sudo EXTERNAL_URL="" apt install gitlab-ee

Adjust this command with the right protocol (HTTP or HTTPS), and your IP address or DNS name. APT will then download and install the latest version of GitLab server for your system:

The package is pretty heavy (1.2 GB at the time of writing), so it might take a while to download and install, depending on your connection speed and hardware.

You’ll get an ASCII art with your server URL near the end of the installation:

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That’s it! Installation is complete. We can now access the main interface and continue with the initial configuration.

Note: The “ee” in “gitlab-ee” stands for Enterprise Edition. GitLab comes in two main editions: Enterprise (EE) and Community (CE). Both have free options if you don’t need advanced features or support. On an Ubuntu server, I recommend installing the Enterprise Edition so that you can always upgrade to a paid version if needed (which is not possible, or at least complicated, with the Community Edition). More details on the official website.

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First steps with GitLab on Ubuntu Server

GitLab comes with a nice web interface, allowing you to not only create and manage your coding projects, but also to handle all the server configuration. Here is how to get started with it.

Test the web interface

Once the installation is done, you can access the web interface on http://<EXTERNAL_URL>.
Open your web browser and use the same URL as defined in the installation process.

You’ll see a login prompt for the GitLab Enterprise Edition. As you’re using the self-hosted edition of GitLab, you can sign in with a local user account.

The default administrator username is “root”, and a random password has been generated during the installation.
You can find it in the “/etc/gitlab/initial_root_password” file:
sudo cat /etc/gitlab/initial_root_password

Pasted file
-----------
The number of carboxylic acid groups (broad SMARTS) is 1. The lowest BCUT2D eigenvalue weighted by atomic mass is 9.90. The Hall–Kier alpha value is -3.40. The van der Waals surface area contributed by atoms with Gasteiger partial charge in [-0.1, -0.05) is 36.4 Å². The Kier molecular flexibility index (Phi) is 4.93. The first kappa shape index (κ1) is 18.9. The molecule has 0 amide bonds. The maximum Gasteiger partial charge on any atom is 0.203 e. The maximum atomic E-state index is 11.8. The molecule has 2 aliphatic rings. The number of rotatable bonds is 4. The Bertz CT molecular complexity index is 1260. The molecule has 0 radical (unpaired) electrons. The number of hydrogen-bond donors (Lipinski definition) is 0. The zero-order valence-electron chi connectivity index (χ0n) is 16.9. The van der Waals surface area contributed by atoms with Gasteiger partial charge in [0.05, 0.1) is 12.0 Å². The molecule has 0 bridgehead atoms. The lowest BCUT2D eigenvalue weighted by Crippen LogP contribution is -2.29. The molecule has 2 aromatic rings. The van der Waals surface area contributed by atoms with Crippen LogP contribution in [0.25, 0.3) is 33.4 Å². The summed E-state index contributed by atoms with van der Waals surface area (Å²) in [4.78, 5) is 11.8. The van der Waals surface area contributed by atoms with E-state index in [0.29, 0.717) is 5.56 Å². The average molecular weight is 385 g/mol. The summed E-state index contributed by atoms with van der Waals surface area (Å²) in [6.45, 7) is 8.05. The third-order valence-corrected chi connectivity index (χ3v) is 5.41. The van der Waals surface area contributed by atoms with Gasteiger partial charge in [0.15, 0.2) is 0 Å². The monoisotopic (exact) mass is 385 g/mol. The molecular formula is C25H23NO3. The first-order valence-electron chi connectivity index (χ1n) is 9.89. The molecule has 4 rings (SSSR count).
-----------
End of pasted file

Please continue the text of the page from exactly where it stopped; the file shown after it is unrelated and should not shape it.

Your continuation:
So, sign in with “root” and this password, and you should get access to the full GitLab interface after that. It looks like this:

Please set a new password right away. It’s stored in plain text in this file, so it’s highly recommended to change it quickly. You can do it by clicking on “Password” in the User settings menu.

Create your first project

I guess many of you already have experience with GitLab and were more interested in the installation steps than the tool itself, but anyway, let’s take a few minutes to create your first GitLab project with me.

On the home page, click on “Create a project”. You’ll have a few options, and most likely will start with a blank project. A form like this is asking your project name, URL and initial configuration:

Once the project is created, you’ll see a familiar page with the project name, source code, and README content:

From there, you can grab the project URL to access it with Git from your computer.

Like for any project using GitLab or GitHub, you can clone this empty project on your computer or server, and start working with it as usual.

In my example, I cloned the repository with this command syntax:
git clone http://<SERVER-IP>/<USER>/<PROJECT>.git

You can now start working on your project as usual. As long as the GitLab server is running and accessible from your computer, it’s business as usual :-).

Want to learn more tips? Here are a few other articles you might be interested in: